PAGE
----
The most striking thing about Bush's Star Wars plan is that it won't defend against the threats America is most likely to face. In his recent book "Six Nightmares," former National Security Advisor Anthony Lake observes that the greatest danger to America in the new century is not strong states launching missiles, but fanatics from weak states carrying suitcases filled with biochemical weapons. We can no more absolutely prevent such hit-and-run attacks than we can prevent drugs from coming into the country. Considering this, we'd be better off spending our Star Wars gazillions on upgrading America's conventional military to meet more likely threats, and on foreign aid, assistance to international economic and humanitarian groups, and in other ways that would actually make the world a safer place. Focusing on the structural causes of world instability -- mediating disputes, twisting arms, handing out carrots, addressing income inequality, and so on -- would be a better long-term security strategy than retreating into an illusory Fortress America that would not provide protection from terrorist attacks in any case.
In fact, the National Missile Defense plan will give those who hate us additional cause -- because it puffs out our already-swollen chest unnecessarily. What could be more infuriating to the fanatics in Iran or Afghanistan or Sudan or Libya than a United States that is not only the world's greatest offensive military power, but boasts that it is invulnerable to missile attack?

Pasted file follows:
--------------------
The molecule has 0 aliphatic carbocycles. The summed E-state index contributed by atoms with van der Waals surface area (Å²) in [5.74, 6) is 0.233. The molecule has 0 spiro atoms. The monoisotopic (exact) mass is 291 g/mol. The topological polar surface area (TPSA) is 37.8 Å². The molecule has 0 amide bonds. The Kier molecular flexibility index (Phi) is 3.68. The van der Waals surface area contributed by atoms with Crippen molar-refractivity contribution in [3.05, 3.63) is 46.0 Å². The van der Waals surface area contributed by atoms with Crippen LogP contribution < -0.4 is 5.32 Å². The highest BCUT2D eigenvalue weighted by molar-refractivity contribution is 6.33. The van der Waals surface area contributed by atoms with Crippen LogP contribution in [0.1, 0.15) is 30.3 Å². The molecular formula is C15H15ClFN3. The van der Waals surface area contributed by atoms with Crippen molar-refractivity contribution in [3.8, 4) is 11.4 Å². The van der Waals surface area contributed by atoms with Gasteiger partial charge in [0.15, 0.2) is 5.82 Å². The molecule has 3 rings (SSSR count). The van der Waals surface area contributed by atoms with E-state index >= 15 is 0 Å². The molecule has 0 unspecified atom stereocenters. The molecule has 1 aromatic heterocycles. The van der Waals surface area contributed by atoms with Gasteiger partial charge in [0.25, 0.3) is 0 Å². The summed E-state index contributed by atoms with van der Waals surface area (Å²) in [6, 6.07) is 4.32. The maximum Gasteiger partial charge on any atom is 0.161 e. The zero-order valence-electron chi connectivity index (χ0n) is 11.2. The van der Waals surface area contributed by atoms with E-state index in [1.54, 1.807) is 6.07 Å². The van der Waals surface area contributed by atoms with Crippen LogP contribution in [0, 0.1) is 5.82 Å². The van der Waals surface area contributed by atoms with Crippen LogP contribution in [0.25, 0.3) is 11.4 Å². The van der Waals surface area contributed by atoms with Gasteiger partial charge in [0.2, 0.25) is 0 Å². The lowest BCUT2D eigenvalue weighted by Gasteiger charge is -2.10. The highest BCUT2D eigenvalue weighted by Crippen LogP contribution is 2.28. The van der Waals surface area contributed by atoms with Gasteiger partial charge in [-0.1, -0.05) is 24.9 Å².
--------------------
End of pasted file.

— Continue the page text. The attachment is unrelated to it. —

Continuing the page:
But making the world a safer place for all, not just the U.S., is apparently too long-range, too strategic a concept for Bush -- plus, it would involve "nation-building," diplomacy, building mutual trust and various other postures he and the machos in his administration deem too humiliating for the world's Big Kahuna. Seduced by a dream of total invulnerability, he is prepared to trash the 1972 ABM treaty, fling overboard the venerable doctrine of deterrence, which has kept the world from a holocaust for half a century, and plunge into completely uncharted territory.
That territory is dangerous. Bush has moved to reassure the Russians, saying, "Today, Russia is not our enemy." To his credit, he has said he seeks deep reductions in our nuclear missile arsenal. And Rumsfeld said that it's time to abandon "Cold War think." But actions speak louder than words, and the rest of the world would be more likely to believe that the U.S. was truly interested in moving beyond the Cold War if its leaders were not triumphalist America-firsters. It is a bit hard to reassure your long-time adversaries that you intend them no harm when even as you speak you are donning a suit of armor emblazoned with the ancestral slogan "What America wants, America gets!"